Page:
Some of my research relates to private governance. These are ways people govern themselves and their resources outside of a governmental context. The research was inspired in part, by Elinor Ostrom and Oliver Williamson, who won the Nobel Memorial Prize in Economic Sciences in 2009. Williamson won for his exploration of the boundaries of the firm and his work on transaction costs. Ostrom for her work on collective action, trust, and cooperation in managing common pool resources.
Initially, the central inquiry initially was "How do people cover the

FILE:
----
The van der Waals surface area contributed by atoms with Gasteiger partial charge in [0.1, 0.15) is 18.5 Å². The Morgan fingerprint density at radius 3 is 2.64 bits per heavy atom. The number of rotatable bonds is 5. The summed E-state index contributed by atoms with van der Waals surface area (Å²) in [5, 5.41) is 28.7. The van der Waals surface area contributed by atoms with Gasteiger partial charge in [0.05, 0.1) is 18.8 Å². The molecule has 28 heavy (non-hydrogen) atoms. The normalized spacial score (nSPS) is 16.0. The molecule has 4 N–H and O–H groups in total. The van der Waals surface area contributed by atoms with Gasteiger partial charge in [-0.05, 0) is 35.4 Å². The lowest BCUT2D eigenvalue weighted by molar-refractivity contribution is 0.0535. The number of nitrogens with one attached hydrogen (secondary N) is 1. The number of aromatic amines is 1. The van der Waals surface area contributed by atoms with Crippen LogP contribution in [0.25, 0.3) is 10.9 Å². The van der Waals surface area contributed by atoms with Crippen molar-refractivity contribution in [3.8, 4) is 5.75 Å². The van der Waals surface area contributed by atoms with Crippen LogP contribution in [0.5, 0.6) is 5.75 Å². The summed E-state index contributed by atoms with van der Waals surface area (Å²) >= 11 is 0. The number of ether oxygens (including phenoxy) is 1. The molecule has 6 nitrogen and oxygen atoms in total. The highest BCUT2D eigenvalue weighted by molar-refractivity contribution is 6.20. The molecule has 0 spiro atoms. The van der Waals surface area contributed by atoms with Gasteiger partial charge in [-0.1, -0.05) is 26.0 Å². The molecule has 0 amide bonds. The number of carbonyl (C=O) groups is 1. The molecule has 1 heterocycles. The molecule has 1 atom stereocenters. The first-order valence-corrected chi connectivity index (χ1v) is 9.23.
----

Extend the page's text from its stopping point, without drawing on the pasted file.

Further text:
costs of governance when they cannot resort to a tax system to fund it?"
I began looking at private governance institutions to research the way people govern without government. My first work created a typology based on the functions that the various systems served: Innovations in Governance: A Functional Typology of Private Governance Institutions. A second article focused on voluntary certification systems, The Rise of Rule Four Institutions: Voluntary Standards, Certification and Labeling Systems.
This page will keep an archive of posts about private governance systems.